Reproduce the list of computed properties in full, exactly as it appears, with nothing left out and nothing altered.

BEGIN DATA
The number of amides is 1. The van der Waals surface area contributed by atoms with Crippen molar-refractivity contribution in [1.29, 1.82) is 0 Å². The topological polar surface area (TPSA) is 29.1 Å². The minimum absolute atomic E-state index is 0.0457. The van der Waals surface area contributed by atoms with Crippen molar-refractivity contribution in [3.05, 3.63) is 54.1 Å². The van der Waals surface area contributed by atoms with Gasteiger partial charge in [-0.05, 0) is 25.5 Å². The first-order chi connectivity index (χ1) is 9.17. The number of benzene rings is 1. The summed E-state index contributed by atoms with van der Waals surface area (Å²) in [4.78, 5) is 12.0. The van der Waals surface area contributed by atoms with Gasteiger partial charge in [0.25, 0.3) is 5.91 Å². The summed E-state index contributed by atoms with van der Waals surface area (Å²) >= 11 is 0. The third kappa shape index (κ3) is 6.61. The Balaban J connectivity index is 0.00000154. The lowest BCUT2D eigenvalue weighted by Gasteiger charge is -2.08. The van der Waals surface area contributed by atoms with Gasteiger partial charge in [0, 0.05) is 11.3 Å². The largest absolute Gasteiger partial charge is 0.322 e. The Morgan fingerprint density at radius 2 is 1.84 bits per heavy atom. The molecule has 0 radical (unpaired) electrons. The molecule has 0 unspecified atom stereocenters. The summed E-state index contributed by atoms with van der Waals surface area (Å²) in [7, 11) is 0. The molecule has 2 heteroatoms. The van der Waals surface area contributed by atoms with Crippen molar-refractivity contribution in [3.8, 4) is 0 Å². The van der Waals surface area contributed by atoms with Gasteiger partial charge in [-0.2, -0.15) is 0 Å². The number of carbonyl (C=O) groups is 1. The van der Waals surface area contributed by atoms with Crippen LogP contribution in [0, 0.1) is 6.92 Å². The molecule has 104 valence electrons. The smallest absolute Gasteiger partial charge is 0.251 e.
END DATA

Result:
The number of amides is 1. The van der Waals surface area contributed by atoms with Crippen molar-refractivity contribution in [1.29, 1.82) is 0 Å². The topological polar surface area (TPSA) is 29.1 Å². The minimum absolute atomic E-state index is 0.0457. The van der Waals surface area contributed by atoms with Crippen molar-refractivity contribution in [3.05, 3.63) is 54.1 Å². The van der Waals surface area contributed by atoms with Gasteiger partial charge in [-0.05, 0) is 25.5 Å². The first-order chi connectivity index (χ1) is 9.17. The number of benzene rings is 1. The summed E-state index contributed by atoms with van der Waals surface area (Å²) in [4.78, 5) is 12.0. The van der Waals surface area contributed by atoms with Gasteiger partial charge in [0.25, 0.3) is 5.91 Å². The summed E-state index contributed by atoms with van der Waals surface area (Å²) >= 11 is 0. The third kappa shape index (κ3) is 6.61. The Balaban J connectivity index is 0.00000154. The lowest BCUT2D eigenvalue weighted by Gasteiger charge is -2.08. The van der Waals surface area contributed by atoms with Gasteiger partial charge in [0, 0.05) is 11.3 Å². The largest absolute Gasteiger partial charge is 0.322 e. The Morgan fingerprint density at radius 2 is 1.84 bits per heavy atom. The molecule has 0 radical (unpaired) electrons. The molecule has 0 unspecified atom stereocenters. The summed E-state index contributed by atoms with van der Waals surface area (Å²) in [7, 11) is 0. The molecule has 2 heteroatoms. The van der Waals surface area contributed by atoms with Crippen molar-refractivity contribution in [3.8, 4) is 0 Å². The van der Waals surface area contributed by atoms with Gasteiger partial charge in [-0.2, -0.15) is 0 Å². The number of carbonyl (C=O) groups is 1. The van der Waals surface area contributed by atoms with Crippen LogP contribution in [0, 0.1) is 6.92 Å². The molecule has 104 valence electrons. The smallest absolute Gasteiger partial charge is 0.251 e.